David Pavlovits

by J. Andrew Dickenson
June 2007

David Pavlovits was first heard by New Yorkers last year, when he gave a stunning recital at Carnegie Hall. The day after, he surprised the guitar community with an impromptu performance at the Society’s monthly meeting, and the enthusiasm for the young virtuoso resulted in an invitation to perform on the Spring Concert Series. In the interview below, Pavlovits discusses his musical background, compositions, and how playing piano influenced his technique.

Are you excited about playing in America?

I’m very much looking forward to playing in the States again, especially in New York, where I found the audience amazingly enthusiastic. I will play in Cleveland, Washington, D.C., and California, too.

Tell me about your musical background.

My grandmother was a pianist, but she died in the Second World War, in 1945. Her husband, my still-living grandfather, used to be choir member in the Budapest State Opera in the twenties. The rest of my family are non-musicians: theater directors, inside architects, painters, etc.

I started guitar and piano at the same time, actually quite late, at the age of 17. My first teacher was pianist (Julia Danyi), but I self-taught myself guitar for a while. Two years later I passed the entrance exam at the Liszt Conservatory of Szeged, where I had been studying guitar and composition. My Hungarian master was Ede Roth. Finally, I graduated in Germany (Darmstadt, Mainz and Munich), where my most important teachers were Tilman Hoppstock (guitar) and Grigory Gruzman (piano). Later I took classes with Leo Brouwer and Gyorgy Kurtag, which gave me a life-long influence in musical thinking.

What inspired you to play guitar?

The inspiration was partly the versatility of styles which reached me through the guitar: jazz, ethnic music, flamenco, Latin music, and of course the classical styles, where still there are so many undiscovered paths.

What are the similarities and differences in guitar and piano?

Playing two instruments helped one another all the time, until today. Although nails are a drawback for the piano, my piano professor helped to develop a low-wrist technique, a little similar to the way Horowitz used to play.

Apparently there are many techniques and values, especially playing polyphony, articulation, rhythmic severity, conducting, orchestral thinking or the so called ‘declamation,’ which I think I could have hardly learned beyond a certain extent without playing the piano.

On the other hand, the warm and singing nature, the Mediterranean character of the guitar, and the face-to-face contact to the birth of the sound has given me many things, which the piano cannot really give.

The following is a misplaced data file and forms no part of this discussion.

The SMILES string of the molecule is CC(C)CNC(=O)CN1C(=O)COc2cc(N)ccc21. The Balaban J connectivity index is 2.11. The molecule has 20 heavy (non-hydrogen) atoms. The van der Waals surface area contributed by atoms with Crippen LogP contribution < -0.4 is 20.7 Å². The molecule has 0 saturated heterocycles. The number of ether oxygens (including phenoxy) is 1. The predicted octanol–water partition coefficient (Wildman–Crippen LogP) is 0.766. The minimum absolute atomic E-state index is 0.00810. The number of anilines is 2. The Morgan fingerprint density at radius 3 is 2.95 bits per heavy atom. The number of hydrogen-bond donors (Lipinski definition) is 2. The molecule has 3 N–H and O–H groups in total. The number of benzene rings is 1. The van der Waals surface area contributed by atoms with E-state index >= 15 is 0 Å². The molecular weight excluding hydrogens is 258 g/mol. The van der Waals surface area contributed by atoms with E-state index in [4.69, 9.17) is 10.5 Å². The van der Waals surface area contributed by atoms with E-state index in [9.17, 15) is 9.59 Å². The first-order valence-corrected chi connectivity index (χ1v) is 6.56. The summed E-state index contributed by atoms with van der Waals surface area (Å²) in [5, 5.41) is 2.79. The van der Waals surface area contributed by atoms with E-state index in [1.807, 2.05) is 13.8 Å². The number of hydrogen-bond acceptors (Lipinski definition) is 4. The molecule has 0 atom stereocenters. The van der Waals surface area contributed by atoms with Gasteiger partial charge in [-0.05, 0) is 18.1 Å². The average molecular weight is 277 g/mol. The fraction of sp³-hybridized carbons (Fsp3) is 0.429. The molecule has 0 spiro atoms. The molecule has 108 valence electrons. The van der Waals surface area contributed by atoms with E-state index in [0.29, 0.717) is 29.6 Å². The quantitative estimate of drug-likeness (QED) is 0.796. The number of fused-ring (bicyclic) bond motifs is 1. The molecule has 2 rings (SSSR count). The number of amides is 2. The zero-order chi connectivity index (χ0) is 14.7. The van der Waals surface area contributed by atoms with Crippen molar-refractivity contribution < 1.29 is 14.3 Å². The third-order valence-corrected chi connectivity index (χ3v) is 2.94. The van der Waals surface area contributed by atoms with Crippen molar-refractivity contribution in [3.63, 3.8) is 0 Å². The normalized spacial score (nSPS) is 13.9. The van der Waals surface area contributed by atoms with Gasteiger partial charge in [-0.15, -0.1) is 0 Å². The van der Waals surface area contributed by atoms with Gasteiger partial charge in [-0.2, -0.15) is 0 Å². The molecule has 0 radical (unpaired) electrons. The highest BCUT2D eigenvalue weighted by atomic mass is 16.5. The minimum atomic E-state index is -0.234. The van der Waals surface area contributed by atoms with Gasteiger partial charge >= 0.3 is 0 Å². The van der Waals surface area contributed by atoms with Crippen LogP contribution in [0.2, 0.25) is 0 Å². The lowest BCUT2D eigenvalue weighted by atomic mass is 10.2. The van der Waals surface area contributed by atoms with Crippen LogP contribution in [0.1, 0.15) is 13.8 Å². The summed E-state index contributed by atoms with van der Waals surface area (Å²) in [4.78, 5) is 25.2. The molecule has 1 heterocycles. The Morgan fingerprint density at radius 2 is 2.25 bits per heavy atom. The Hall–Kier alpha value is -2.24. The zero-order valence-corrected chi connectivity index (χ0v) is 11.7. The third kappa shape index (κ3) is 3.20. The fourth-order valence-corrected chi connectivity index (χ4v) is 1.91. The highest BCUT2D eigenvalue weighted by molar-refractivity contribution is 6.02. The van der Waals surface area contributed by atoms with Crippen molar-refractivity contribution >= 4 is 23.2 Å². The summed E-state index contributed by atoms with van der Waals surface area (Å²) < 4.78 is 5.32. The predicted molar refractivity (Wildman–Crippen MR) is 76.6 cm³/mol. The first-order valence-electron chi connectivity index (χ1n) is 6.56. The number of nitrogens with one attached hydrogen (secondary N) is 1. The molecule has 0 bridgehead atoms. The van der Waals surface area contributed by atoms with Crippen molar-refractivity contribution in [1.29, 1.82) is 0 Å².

What do your parents do?

My father was a theater director and screenplay writer, later a journalist, and my mother used to be a dentist. They’ve never played any instruments.

You are also a composer. Can you tell me about your compositional style?

My style is strongly influenced by human gestures, instincts, primitive or aboriginal emotions and rhythmic sensations, but also by the folklore of south-eastern Europe. The language is connected to tonality, sometimes bi- or polytonal, or polyrhythmic. In general serious, but not too complicated or sophisticated, I guess.

How does being a performer affect your composing?

It is one of the most important points: the daily contact with the instrument, and the joy of playing pieces which tend to give joy also for the fingers, not only for the ears. I’m searching to avoid the mainstreams, but also trying to remain as guitaristic as I can. My ideal from this point of view are Beethoven’s or Chopin’s piano music: the greatest masterworks ever, but also such pleasure for the fingers, the most natural thing ever.

Where do you teach?

I have been teaching for the past six years history of music (for instance about the musical background of T. Mann’s Doctor Faustus, or the relation between Goethe and Beethoven), theory, chamber music, harmony on the guitar, and guitar, of course, at the Faculty of Music of the University of Szeged, in Hungary.

What plans do you have for the future?

I have many plans, including some new compositions for guitar and other instruments, as well as a piano sonata. Also, I have plans for new recordings: One with arrangements of Mozart and Scarlatti, another one with Hungarian contemporary works, including new pieces by Gyorgy Kurtag.